Mother’s Day Children’s Church Craft & Gift

I am so glad to get back to Mother’s Day is this Sunday, and I’d like to share a children’s church lesson and craft that doubles as a Mother’s Day gift for their mom. What mom doesn’t love all of the gifts that show your child at the age and skill level they’re at that year. I absolutely love the ones with my children’s hand or footprint! That is what you will be doing with your children’s church children in this project.

Supplies you need for this project:

  • white cardstock paper
  • toxin free tempera paint in your choice of color- The paint will be a flower on the page, but may overlap a bit of the poem if the child’s hands are big. Yellow or another light color would be a good choice.
  • paper plate
  • wet wipes
  • poem- free download
  • terracotta pot for each child
  • flower seed packet for each child
  • terracotta pot for yourself- I will be using one my son made me for Mother’s Day when he was in kindergarten.
  • Seeds that are large enough for the children to see. They don’t have to be real seeds, you will just be using them in a demonstration. I will be using small white rocks.
  • Faux flowers of your choice. You could even use a different color or type for each fruit of the Spirit.

The lesson is based around this.

This class is based around the fruits of the Spirit that we grow when the Holy Spirit comes to live in us when we accept Jesus as our Savior. The fruits are listed in Galations 5:22 ESV saying, “But the fruit of the Spirit is love, joy, peace, patience, kindness, goodness, faithfulness, gentleness, self-control…”

When we become mothers we are no longer living for ourselves alone. We experience a love that cannot be understood; we would die before we allow anything to harm them. The Lord loves them even more than we do. That seems impossible, but it’s true. The moment our babies are born, we care for them and begin instilling the love of Jesus in them. We direct them to Jesus with the intention for them to become children of God. As we do, we foster the fruits of the Spirit to flow from their hearts.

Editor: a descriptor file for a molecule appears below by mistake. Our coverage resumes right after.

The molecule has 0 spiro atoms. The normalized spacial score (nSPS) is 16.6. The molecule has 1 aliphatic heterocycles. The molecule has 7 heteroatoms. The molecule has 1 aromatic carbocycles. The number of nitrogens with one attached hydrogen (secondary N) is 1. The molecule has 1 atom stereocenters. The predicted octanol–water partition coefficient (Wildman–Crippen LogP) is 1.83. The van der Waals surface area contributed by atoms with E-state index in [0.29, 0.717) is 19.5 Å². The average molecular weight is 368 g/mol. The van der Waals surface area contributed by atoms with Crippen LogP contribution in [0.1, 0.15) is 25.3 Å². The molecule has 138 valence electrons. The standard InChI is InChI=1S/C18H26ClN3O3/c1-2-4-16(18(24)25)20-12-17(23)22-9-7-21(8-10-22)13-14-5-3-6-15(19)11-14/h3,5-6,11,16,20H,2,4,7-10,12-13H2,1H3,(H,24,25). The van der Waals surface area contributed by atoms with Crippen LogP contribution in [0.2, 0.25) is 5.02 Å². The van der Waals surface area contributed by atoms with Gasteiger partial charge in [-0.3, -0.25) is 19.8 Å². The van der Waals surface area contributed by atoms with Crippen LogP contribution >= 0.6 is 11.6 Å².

Things to do before class:

You will need a packet of flower seeds, terracotta pots, and a piece of white cardstock paper with the poem printed on it for each child. Dollar Tree has the seeds and pots. There are 3 sizes of pots at DT; a large, a medium that comes as a two pack, and a tiny one that comes in a three pack. Purchase at least nine faux flowers (or real if you’d like) that will grow with each “seed.” You can use the same flower for every seed, or you can pick other types or colors of the flowers for each one. You also need a bottle of tempera paint, a plate to squeeze the paint on, and wet wipes to clean their hands.

Print out the free downloadable poem, one for each child. At the bottom of the page there is grass that they can color and a flower stem growing up from it. You will coat the children’s hands in the paint, and press it with the base of the palm at the end of the stem. The handprint becomes a flower for mom.

At the beginning, or just before class:

Place the pot, seed packet, and the poem on the table in front of each chair. Sit your pot in front of your seat. If you teach without a table for yourself, just can just place the pot in your lap when it’s time. Place the “seeds” that you will use for your demonstration by your seat. If possible, place the faux flowers underneath the table in front of you in a reusable bag that you can’t see through. You will need another teacher or child to help you out. I will be using my son. I have time to prep him well before class.

Place the paint and a few paper plates in the middle of the table. Have the wet wipes available to clean the children’s hands right away after they’ve done their handprint. You don’t want paint all over their nice church clothes. However tempera paint is washable if you have an accident.


As always, open class with a prayer. Thank God for mothers, grandmothers, and the special people who care for their children. Begin by asking them what special day it is today. When they say it’s Mother’s Day, tell them they are correct and ask if they have a lady in their life that helps take care of them. Encourage them to express their thanks to their moms and the Lord for them.